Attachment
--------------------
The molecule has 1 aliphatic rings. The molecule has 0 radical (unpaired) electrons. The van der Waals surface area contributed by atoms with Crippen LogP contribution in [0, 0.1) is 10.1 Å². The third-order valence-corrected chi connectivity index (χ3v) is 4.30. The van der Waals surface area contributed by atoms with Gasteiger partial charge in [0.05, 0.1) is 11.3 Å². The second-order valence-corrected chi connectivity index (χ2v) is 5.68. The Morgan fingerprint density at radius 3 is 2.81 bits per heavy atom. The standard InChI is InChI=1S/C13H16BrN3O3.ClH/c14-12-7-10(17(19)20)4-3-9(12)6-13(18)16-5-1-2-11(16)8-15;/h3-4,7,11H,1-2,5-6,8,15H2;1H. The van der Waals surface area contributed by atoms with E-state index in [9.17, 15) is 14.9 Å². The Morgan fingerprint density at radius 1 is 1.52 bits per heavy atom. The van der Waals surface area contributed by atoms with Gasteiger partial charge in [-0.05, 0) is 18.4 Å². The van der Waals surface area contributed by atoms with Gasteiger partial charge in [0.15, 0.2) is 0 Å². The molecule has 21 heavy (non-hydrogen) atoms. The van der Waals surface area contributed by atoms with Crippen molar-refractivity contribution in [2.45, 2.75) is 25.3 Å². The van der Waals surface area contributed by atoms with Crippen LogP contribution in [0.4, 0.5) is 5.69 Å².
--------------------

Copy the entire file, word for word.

The molecule has 1 aliphatic rings. The molecule has 0 radical (unpaired) electrons. The van der Waals surface area contributed by atoms with Crippen LogP contribution in [0, 0.1) is 10.1 Å². The third-order valence-corrected chi connectivity index (χ3v) is 4.30. The van der Waals surface area contributed by atoms with Gasteiger partial charge in [0.05, 0.1) is 11.3 Å². The second-order valence-corrected chi connectivity index (χ2v) is 5.68. The Morgan fingerprint density at radius 3 is 2.81 bits per heavy atom. The standard InChI is InChI=1S/C13H16BrN3O3.ClH/c14-12-7-10(17(19)20)4-3-9(12)6-13(18)16-5-1-2-11(16)8-15;/h3-4,7,11H,1-2,5-6,8,15H2;1H. The van der Waals surface area contributed by atoms with E-state index in [9.17, 15) is 14.9 Å². The Morgan fingerprint density at radius 1 is 1.52 bits per heavy atom. The van der Waals surface area contributed by atoms with Gasteiger partial charge in [-0.05, 0) is 18.4 Å². The van der Waals surface area contributed by atoms with Gasteiger partial charge in [0.15, 0.2) is 0 Å². The molecule has 21 heavy (non-hydrogen) atoms. The van der Waals surface area contributed by atoms with Crippen molar-refractivity contribution in [2.45, 2.75) is 25.3 Å². The van der Waals surface area contributed by atoms with Crippen LogP contribution in [0.4, 0.5) is 5.69 Å².